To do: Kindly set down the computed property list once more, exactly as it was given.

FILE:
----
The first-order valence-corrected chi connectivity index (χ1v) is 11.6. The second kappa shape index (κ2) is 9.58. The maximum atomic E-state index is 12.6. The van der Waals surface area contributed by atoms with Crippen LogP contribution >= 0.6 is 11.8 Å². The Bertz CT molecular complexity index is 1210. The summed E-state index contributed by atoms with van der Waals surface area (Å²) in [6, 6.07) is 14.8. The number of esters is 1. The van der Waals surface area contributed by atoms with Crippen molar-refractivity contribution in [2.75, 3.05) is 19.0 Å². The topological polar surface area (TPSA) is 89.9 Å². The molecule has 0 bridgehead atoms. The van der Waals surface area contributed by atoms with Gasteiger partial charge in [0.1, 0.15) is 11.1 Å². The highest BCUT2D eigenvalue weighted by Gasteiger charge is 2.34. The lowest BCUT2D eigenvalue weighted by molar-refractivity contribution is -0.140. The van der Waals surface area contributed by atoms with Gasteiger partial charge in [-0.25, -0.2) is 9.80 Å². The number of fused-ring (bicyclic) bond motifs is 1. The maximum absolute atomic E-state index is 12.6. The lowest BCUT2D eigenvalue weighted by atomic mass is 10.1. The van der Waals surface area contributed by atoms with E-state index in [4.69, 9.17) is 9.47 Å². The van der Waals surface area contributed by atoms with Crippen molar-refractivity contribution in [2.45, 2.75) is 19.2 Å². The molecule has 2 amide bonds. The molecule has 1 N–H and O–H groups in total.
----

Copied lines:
The first-order valence-corrected chi connectivity index (χ1v) is 11.6. The second kappa shape index (κ2) is 9.58. The maximum atomic E-state index is 12.6. The van der Waals surface area contributed by atoms with Crippen LogP contribution >= 0.6 is 11.8 Å². The Bertz CT molecular complexity index is 1210. The summed E-state index contributed by atoms with van der Waals surface area (Å²) in [6, 6.07) is 14.8. The number of esters is 1. The van der Waals surface area contributed by atoms with Crippen molar-refractivity contribution in [2.75, 3.05) is 19.0 Å². The topological polar surface area (TPSA) is 89.9 Å². The molecule has 0 bridgehead atoms. The van der Waals surface area contributed by atoms with Gasteiger partial charge in [0.1, 0.15) is 11.1 Å². The highest BCUT2D eigenvalue weighted by Gasteiger charge is 2.34. The lowest BCUT2D eigenvalue weighted by molar-refractivity contribution is -0.140. The van der Waals surface area contributed by atoms with Gasteiger partial charge in [-0.25, -0.2) is 9.80 Å². The number of fused-ring (bicyclic) bond motifs is 1. The maximum absolute atomic E-state index is 12.6. The lowest BCUT2D eigenvalue weighted by atomic mass is 10.1. The van der Waals surface area contributed by atoms with E-state index in [4.69, 9.17) is 9.47 Å². The van der Waals surface area contributed by atoms with Crippen molar-refractivity contribution in [2.45, 2.75) is 19.2 Å². The molecule has 2 amide bonds. The molecule has 1 N–H and O–H groups in total.